Cost benefits fo China 6/VI in 2040

The afternoon session of June 10 was a closed-door round-table discussion among the central and local air quality regulators on China 6/VI and related issues. The ICCT co-hosted (together with VECC’s Ding Yan) and participated in the discussion. Centering around China’s next stage vehicle emissions standard and compliance, a comprehensive list of topics were discussed including: choice of world’s existing or development of China’s own test cycle, particulate mass vs. number requirement, OBD implementation, ORVR and evaporative emissions control pathway, converging emissions and fuel consumption tests, and barriers at the legislative level, etc. There will be a growing need for closer collaboration between the U.S. and Chinese government along with NGOs like the ICCT to address these issues in the future.

A selection of materials from the workshop are available through the links below.


在美国国际环保局(EPA)和中国环境保护部(MEP)的支持下,国际清洁交通委员会(ICCT)联手环境保护部机动车排污监控中心(VECC)于2014年6月9-10日在北京共同主办了第四届中美机动车污染防治研讨会。气候和清洁空气联盟慷慨支持了部分研讨会的资金。中美两国环境保护的政府官员、研究机构、学者以及企业界的人士等超过150人参与了此次会议。
 
中国经济的显著增长伴随着机动车保有量的激增。中国机动车数量的激增超出预期,也带来巨大的环境压力,尤其是城市空气污染。根据环境保护部的评估,在各大城市,机动车产生了四分之一至三分之一的颗粒物污染排放,以及至少二分之一的氮氧化物排放。很多的污染物都来自于重型车。中国已经采取了严格的措施以缓解千万辆机动车带来的环境影响,包括逐步实施更加严格的排放标准和燃油质量标准。但是,全国的空气质量依然较低,需要采取更多措施加以控制。
 
中美双方机动车污染防治研讨会系列关注于各种全方位战略,来管理流动污染源对环境的影响。在2005, 2006和2009年已开展就超低硫油品,车辆达标项目,机动车减排等方面非常成功的交流。
 
这次的主题主要集中于对于道路车辆(尤其是重型柴油车)和非道路设备交通污染控制的技术和政策。三大主要讨论的内容包括——污染控制战略和政策,相关控制技术,和非道路设备污染控制。以下是具体三大重点:
 
  1.  达标符合性。正如环境保护部污染防治司汪键副司长在精彩的开幕致辞中所提到的,中国已持续致力于实施更严格的新车尾气排放标准,然而相对落后的达标符合性和使用管理阻碍了车辆排放控制的步伐。核心污染控制技术,如针对于氮氧化物(NOx)的SCR技术,已不再是个问题,但是实际的采用和市场接受度仍有问题。
  2. 下一阶段中国的机动车尾气标准:国6/VI。中国在过去几周前实现了一个重要的里程碑,即正式宣布了国6/VI标准的制定计划。这个是非常重大的新闻,意味着中国正式承认需要下一阶段、世界等级的排放标准来实现长期减排。按计划,轻型车国6标准将在2015年底,重型车国VI标准讲在2016年底完成规划。目前尚未公布实施日期。但是很多技术细节在第二天的内部讨论会议中被积极讨论.
  3. 非道路设备污染控制。在这次两天的研讨会中,有半天的时间是用来专门讨论非道路设备的污染控制,包括建筑农用设备以及航运、火车和航空。与会代表一致同意控制这些污染来源是当前及近阶段的一个主要任务。
本次研讨会的成功之一在于带来了美国环保局和中国参会人员的热烈交流。美国环保局交通和空气质量办公室(EPA OTAQ)的Justin Greuel和Gregory Orehowsky介绍了重型车的标准符合性,自愿老旧、高排放车辆的淘汰项目和非道路设备减排项目,并就相关在用达标和监管、终端用户参与(尿素添加等)、召回、未来技术选择等问题展开了热烈的讨论,和回答了问题。深度问答环节展示了从中央到各地环保部门对于实施从车辆认证到在用阶段的执法确保性的强烈意愿。
 
对于实施下一阶段车辆排放标准(国6/VI)的讨论中,并未涉及到新的排放标准所带来的减排效果和健康改善,以及相对应的成本。而ICCT最近的研究工作正弥补了这个空白。
 
在此次研讨会中,来自ICCT的卫梵斯和邵臻颖,介绍了在美国被广泛使用成本效益分析方法,并分享了最新分析成果。结果表明,实施国6/VI标准所带来的长期社会效益为成本几倍 。
 
10日下午,中央和各地空气质量监管机构就国6/VI标准和相关事宜进行了闭门圆桌讨论会。ICCT受邀参加,并和机动车尾气监控中心的丁焰主任一起主持了讨论。讨论环绕着中国下一阶段机动车排放标准和符合性展开,包括:采用现有的工况还是发展中国自己的工况,颗粒物质量还是数量的要求,OBD的实施,ORVR和蒸发排放控制路线,合并污染物和油耗测试,立法层面的障碍等。很明显,中美双方政府,以及相关的研究机构,如ICCT,应就此些问题进一步的合作,
 
Justin Greuel,美国环保局柴油发动机达标管理中心的主任,做了开幕致辞,并且就美国各种减排方案,特别是针对于重型柴油发动机的方向进行了介绍。美国环保局的Gregory Orehowsky也对美国重型道路发动机达标管理方案做了非常详尽的介绍。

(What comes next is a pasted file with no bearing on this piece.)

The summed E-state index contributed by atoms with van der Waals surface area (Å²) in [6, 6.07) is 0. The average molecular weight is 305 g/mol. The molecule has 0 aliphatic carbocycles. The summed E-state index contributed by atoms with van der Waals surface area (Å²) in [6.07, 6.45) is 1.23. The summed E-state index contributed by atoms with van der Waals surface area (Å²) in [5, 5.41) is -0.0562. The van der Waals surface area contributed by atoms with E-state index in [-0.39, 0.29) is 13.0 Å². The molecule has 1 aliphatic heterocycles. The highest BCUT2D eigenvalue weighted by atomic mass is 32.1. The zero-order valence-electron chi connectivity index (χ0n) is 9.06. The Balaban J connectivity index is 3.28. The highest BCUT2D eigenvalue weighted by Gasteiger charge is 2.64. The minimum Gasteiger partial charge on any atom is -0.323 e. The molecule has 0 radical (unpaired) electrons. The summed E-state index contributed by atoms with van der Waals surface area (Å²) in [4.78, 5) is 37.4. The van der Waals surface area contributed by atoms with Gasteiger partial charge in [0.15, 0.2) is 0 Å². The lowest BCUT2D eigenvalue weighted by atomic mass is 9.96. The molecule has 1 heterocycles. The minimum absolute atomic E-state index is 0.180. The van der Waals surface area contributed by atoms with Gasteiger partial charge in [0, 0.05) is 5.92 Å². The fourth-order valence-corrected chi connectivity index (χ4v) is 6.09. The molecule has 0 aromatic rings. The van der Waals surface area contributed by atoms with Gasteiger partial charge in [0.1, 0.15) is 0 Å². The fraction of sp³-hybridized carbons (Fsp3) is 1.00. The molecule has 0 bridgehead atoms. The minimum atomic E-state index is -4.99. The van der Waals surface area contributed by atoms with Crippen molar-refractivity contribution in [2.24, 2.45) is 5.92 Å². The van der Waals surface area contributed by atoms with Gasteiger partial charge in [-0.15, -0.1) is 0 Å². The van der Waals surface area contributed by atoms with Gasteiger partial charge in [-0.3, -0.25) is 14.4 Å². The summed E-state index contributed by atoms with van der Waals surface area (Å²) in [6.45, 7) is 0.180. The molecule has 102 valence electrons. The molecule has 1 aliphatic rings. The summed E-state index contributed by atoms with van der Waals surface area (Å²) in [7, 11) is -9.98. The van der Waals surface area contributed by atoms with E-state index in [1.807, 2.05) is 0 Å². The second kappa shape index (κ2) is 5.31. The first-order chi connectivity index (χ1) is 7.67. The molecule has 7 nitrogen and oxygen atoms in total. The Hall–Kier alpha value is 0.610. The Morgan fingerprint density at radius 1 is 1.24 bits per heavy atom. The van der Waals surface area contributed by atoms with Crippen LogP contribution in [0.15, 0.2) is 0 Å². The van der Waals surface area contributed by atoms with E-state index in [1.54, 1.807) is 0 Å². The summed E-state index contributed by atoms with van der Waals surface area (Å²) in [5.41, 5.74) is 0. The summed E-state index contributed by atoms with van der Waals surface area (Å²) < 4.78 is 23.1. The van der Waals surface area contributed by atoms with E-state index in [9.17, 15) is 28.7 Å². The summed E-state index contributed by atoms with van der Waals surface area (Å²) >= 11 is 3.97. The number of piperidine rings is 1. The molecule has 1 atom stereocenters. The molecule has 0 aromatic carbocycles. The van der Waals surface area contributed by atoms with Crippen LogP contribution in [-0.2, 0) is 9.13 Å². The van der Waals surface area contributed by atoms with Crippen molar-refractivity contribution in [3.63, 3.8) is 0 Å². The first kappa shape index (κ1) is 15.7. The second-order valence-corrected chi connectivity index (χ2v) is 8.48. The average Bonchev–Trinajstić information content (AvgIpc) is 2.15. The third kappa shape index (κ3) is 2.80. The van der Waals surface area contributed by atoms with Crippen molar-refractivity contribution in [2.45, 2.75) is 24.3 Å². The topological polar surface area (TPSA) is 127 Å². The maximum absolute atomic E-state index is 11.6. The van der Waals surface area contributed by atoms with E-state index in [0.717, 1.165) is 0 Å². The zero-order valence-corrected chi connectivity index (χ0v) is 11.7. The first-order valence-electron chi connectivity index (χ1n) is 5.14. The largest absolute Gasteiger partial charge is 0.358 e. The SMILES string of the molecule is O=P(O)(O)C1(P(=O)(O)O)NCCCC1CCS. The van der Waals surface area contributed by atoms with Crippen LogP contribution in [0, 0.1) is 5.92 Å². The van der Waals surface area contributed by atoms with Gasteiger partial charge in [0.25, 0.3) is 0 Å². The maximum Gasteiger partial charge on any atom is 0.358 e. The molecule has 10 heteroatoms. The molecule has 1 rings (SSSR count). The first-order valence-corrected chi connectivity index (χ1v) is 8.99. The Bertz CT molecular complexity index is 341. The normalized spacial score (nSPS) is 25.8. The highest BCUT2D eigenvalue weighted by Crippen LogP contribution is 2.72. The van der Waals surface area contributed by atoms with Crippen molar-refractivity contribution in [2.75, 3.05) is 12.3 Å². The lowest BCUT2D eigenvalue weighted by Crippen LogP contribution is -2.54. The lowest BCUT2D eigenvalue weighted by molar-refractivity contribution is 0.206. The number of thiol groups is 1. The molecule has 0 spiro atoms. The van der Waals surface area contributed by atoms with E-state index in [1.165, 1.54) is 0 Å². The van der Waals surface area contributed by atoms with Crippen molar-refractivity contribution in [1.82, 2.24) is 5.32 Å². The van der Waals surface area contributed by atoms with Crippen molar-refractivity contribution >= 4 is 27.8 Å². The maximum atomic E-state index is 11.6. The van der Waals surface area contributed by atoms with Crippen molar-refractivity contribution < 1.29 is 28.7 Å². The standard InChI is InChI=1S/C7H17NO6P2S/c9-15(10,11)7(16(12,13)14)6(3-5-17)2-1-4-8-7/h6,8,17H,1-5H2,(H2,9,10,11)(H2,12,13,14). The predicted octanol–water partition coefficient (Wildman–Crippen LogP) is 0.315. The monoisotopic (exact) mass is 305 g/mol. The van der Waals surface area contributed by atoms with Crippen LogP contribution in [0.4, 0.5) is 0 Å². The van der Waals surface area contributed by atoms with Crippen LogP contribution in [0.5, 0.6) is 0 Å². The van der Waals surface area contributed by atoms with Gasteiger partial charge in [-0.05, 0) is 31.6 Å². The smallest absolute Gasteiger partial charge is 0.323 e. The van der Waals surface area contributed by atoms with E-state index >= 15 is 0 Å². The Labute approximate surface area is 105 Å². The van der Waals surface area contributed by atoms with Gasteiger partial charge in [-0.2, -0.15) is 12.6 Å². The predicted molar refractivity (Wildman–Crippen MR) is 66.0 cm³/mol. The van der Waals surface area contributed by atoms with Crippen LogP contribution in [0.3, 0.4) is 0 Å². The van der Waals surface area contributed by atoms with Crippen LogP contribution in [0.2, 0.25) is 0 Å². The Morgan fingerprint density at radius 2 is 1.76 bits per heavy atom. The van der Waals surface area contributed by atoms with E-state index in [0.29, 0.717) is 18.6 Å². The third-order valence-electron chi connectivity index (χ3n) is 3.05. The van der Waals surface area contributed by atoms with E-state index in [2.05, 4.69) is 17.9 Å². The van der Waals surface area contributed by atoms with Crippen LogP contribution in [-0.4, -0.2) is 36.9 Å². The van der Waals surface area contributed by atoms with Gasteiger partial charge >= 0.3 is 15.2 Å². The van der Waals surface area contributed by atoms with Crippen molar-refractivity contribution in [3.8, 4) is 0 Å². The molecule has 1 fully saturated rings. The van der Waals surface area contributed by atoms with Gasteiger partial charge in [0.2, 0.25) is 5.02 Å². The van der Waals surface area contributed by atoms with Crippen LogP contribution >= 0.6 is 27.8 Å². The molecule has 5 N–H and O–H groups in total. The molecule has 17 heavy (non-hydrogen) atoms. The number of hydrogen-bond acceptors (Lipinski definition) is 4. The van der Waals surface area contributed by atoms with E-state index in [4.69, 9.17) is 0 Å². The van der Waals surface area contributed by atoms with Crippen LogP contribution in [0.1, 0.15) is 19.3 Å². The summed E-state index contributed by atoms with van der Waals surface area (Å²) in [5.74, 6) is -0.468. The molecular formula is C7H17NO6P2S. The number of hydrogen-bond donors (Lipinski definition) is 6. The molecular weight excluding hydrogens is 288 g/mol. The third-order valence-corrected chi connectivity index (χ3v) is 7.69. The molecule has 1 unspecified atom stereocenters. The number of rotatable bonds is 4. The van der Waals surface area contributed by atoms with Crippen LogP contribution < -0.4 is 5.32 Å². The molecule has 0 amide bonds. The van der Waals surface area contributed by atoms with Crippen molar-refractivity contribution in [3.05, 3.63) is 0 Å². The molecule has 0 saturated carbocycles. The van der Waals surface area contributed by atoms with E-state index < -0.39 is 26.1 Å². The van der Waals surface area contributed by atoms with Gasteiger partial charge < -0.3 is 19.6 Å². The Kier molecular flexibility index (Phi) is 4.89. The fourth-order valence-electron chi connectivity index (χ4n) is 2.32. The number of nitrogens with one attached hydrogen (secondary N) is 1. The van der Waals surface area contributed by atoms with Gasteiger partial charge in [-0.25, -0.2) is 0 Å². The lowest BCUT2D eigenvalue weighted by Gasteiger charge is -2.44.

中国环境科学研究院,移动源污染控制研究基地的胡京南博士,就重型柴油车排放现状和监管对策做了介绍。
 
本次会议的日程和发言资料可以在下面链接下载。
AttachmentSize
PDF icon Final Agenda50.73 KB
PDF icon Situation and Mission of Air Pollution Prevention and Control in China - Lu Shize (English)1.71 MB
PDF icon Situation and Mission of Air Pollution Prevention and Control in China - Lu Shize (Chinese)1.94 MB
PDF icon Policy Measures for Improving Air Quality in the U.S. - Greg Orehowsky (Chinese)1.44 MB
PDF icon Policy Measures for Improving Air Quality in the U.S. - Greg Orehowsky (English)1.33 MB
PDF icon Vehicle Emission Control Policy in China - Ding Yan (English)2.49 MB
PDF icon Vehicle Emission Control Policy in China - Ding Yan (Chinese)2.62 MB
PDF icon Development of Heavy-Duty On-Highway Engine Regulations in the U.S. - Greg Orehowsky (English)252.4 KB
PDF icon Development of Heavy-Duty On-Highway Engine Regulations in the U.S. - Greg Orehowsky (Chinese)346.34 KB
PDF icon Compliance Management Program for Heavy-Duty On-Highway Engines in the U.S. - Greg Orehowsky (English)91.89 KB
PDF icon Compliance Management Program for Heavy-Duty On-Highway Engines in the U.S. - Greg Orehowsky (Chinese)214.02 KB
PDF icon Implementation and Challenge of China IV Heavy-Duty Standard - Yunshan Ge (English)2.47 MB
PDF icon Implementation and Challenge of China IV Heavy-Duty Standard - Yunshan Ge (Chinese)2.53 MB
PDF icon Status Quo of Heavy-Duty Diesel Vehicle Emissions and its Regulatory Control Policy - Jingnan Hu (English & Chinese)4.46 MB
PDF icon Voluntary Emission Reduction Program in US - Justin Greuel (English)926.34 KB
PDF icon Voluntary Emission Reduction Program in US - Justin Greuel (Chinese)1.09 MB
PDF icon U.S. Emission Controls Technical Roadmap for Heavy-Duty Diesel Engines - Joe Kubsh (English)3.65 MB
PDF icon U.S. Emission Controls Technical Roadmap for Heavy-Duty Diesel Engines - Joe Kubsh (Chinese)3.74 MB
PDF icon Cost-Benefit Analysis of China 6/VI Standards - David Vance Wagner, Zhenying Shao (English)1.19 MB
PDF icon Cost-Benefit Analysis of China 6/VI Standards - David Vance Wagner, Zhenying Shao (Chinese)1.26 MB
PDF icon Non-Road Mobile Source Compliance Management Program in the U.S. - Justin Greuel (English)1.01 MB
PDF icon Non-Road Mobile Source Compliance Management Program in the U.S. - Justin Greuel (Chinese)1.15 MB
PDF icon Latest Progress on Non-Road Engine Emission Standards in China - Liang Ji (Chinese)2.18 MB
PDF icon Non-Road Mobile Source Emission Inventory Development - Hang Yin (English)8.68 MB
PDF icon Non-Road Mobile Source Emission Inventory Development - Hang Yin (Chinese)8.64 MB